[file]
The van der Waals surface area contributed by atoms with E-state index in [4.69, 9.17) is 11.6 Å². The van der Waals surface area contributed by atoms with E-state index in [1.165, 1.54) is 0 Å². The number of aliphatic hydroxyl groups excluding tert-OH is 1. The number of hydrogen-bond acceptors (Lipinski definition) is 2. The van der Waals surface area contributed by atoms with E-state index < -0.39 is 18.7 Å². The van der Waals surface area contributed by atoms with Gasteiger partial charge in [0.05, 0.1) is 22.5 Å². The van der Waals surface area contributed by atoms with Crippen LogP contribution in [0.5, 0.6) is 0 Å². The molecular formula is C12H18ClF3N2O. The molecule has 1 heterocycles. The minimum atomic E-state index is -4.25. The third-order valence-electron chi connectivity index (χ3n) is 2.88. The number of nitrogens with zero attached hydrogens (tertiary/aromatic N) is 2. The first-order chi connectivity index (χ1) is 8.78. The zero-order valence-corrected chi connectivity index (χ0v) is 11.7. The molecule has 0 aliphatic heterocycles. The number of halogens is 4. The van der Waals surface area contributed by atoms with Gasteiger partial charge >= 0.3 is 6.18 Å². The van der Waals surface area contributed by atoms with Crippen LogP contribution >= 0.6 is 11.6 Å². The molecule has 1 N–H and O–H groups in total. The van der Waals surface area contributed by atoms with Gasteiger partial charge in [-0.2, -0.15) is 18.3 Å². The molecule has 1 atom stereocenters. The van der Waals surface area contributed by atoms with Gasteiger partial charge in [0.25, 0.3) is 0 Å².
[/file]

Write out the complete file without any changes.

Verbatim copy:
The van der Waals surface area contributed by atoms with E-state index in [4.69, 9.17) is 11.6 Å². The van der Waals surface area contributed by atoms with E-state index in [1.165, 1.54) is 0 Å². The number of aliphatic hydroxyl groups excluding tert-OH is 1. The number of hydrogen-bond acceptors (Lipinski definition) is 2. The van der Waals surface area contributed by atoms with E-state index < -0.39 is 18.7 Å². The van der Waals surface area contributed by atoms with Gasteiger partial charge in [0.05, 0.1) is 22.5 Å². The van der Waals surface area contributed by atoms with Crippen LogP contribution in [0.5, 0.6) is 0 Å². The molecular formula is C12H18ClF3N2O. The molecule has 1 heterocycles. The minimum atomic E-state index is -4.25. The third-order valence-electron chi connectivity index (χ3n) is 2.88. The number of nitrogens with zero attached hydrogens (tertiary/aromatic N) is 2. The first-order chi connectivity index (χ1) is 8.78. The zero-order valence-corrected chi connectivity index (χ0v) is 11.7. The molecule has 0 aliphatic heterocycles. The number of halogens is 4. The van der Waals surface area contributed by atoms with Gasteiger partial charge >= 0.3 is 6.18 Å². The van der Waals surface area contributed by atoms with Crippen LogP contribution >= 0.6 is 11.6 Å². The molecule has 1 N–H and O–H groups in total. The van der Waals surface area contributed by atoms with Gasteiger partial charge in [-0.2, -0.15) is 18.3 Å². The molecule has 1 atom stereocenters. The van der Waals surface area contributed by atoms with Gasteiger partial charge in [0.25, 0.3) is 0 Å².